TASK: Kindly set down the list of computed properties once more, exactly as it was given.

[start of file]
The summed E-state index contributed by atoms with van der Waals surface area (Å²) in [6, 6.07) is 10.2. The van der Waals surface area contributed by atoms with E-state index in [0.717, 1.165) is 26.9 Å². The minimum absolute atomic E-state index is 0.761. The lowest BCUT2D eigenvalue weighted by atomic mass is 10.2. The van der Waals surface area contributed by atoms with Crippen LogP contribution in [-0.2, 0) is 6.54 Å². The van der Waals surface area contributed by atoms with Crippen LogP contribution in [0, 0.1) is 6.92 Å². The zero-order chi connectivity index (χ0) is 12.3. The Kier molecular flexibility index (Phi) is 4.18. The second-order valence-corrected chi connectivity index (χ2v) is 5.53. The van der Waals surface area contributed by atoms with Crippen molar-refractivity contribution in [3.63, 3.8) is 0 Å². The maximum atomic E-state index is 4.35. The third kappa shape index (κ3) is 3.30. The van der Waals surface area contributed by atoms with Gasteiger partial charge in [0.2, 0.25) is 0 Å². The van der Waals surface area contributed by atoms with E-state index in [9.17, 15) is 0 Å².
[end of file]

The summed E-state index contributed by atoms with van der Waals surface area (Å²) in [6, 6.07) is 10.2. The van der Waals surface area contributed by atoms with E-state index in [0.717, 1.165) is 26.9 Å². The minimum absolute atomic E-state index is 0.761. The lowest BCUT2D eigenvalue weighted by atomic mass is 10.2. The van der Waals surface area contributed by atoms with Crippen LogP contribution in [-0.2, 0) is 6.54 Å². The van der Waals surface area contributed by atoms with Crippen LogP contribution in [0, 0.1) is 6.92 Å². The zero-order chi connectivity index (χ0) is 12.3. The Kier molecular flexibility index (Phi) is 4.18. The second-order valence-corrected chi connectivity index (χ2v) is 5.53. The van der Waals surface area contributed by atoms with Crippen molar-refractivity contribution in [3.63, 3.8) is 0 Å². The maximum atomic E-state index is 4.35. The third kappa shape index (κ3) is 3.30. The van der Waals surface area contributed by atoms with Gasteiger partial charge in [0.2, 0.25) is 0 Å². The van der Waals surface area contributed by atoms with E-state index in [9.17, 15) is 0 Å².